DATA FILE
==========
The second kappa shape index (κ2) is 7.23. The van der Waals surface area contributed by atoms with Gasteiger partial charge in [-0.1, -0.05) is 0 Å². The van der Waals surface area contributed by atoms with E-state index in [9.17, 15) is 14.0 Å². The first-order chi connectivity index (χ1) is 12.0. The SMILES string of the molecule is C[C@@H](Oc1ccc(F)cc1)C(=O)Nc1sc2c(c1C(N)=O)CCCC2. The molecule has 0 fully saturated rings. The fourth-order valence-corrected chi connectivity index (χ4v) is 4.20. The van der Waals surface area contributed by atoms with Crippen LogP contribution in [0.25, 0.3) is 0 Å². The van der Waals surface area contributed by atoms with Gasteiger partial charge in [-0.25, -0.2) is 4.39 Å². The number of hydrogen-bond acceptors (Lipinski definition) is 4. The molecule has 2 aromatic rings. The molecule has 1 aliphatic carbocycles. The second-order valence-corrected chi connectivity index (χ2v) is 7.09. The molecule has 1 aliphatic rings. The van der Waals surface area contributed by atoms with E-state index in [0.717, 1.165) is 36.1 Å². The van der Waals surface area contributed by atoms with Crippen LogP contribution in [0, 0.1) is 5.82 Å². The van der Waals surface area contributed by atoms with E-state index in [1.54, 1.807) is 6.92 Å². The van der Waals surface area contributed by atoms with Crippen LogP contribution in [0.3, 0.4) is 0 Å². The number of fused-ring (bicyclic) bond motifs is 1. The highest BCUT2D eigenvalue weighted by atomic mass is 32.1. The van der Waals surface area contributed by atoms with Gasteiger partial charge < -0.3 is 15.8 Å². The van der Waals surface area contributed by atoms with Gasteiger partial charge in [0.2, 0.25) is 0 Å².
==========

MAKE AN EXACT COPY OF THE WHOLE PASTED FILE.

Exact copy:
The second kappa shape index (κ2) is 7.23. The van der Waals surface area contributed by atoms with Gasteiger partial charge in [-0.1, -0.05) is 0 Å². The van der Waals surface area contributed by atoms with E-state index in [9.17, 15) is 14.0 Å². The first-order chi connectivity index (χ1) is 12.0. The SMILES string of the molecule is C[C@@H](Oc1ccc(F)cc1)C(=O)Nc1sc2c(c1C(N)=O)CCCC2. The molecule has 0 fully saturated rings. The fourth-order valence-corrected chi connectivity index (χ4v) is 4.20. The van der Waals surface area contributed by atoms with Crippen LogP contribution in [0.25, 0.3) is 0 Å². The van der Waals surface area contributed by atoms with Gasteiger partial charge in [-0.25, -0.2) is 4.39 Å². The number of hydrogen-bond acceptors (Lipinski definition) is 4. The molecule has 2 aromatic rings. The molecule has 1 aliphatic carbocycles. The second-order valence-corrected chi connectivity index (χ2v) is 7.09. The molecule has 1 aliphatic rings. The van der Waals surface area contributed by atoms with E-state index in [0.717, 1.165) is 36.1 Å². The van der Waals surface area contributed by atoms with Crippen LogP contribution in [0, 0.1) is 5.82 Å². The van der Waals surface area contributed by atoms with E-state index in [1.54, 1.807) is 6.92 Å². The van der Waals surface area contributed by atoms with Crippen LogP contribution in [0.3, 0.4) is 0 Å². The number of fused-ring (bicyclic) bond motifs is 1. The highest BCUT2D eigenvalue weighted by atomic mass is 32.1. The van der Waals surface area contributed by atoms with Gasteiger partial charge < -0.3 is 15.8 Å². The van der Waals surface area contributed by atoms with Gasteiger partial charge in [0.2, 0.25) is 0 Å².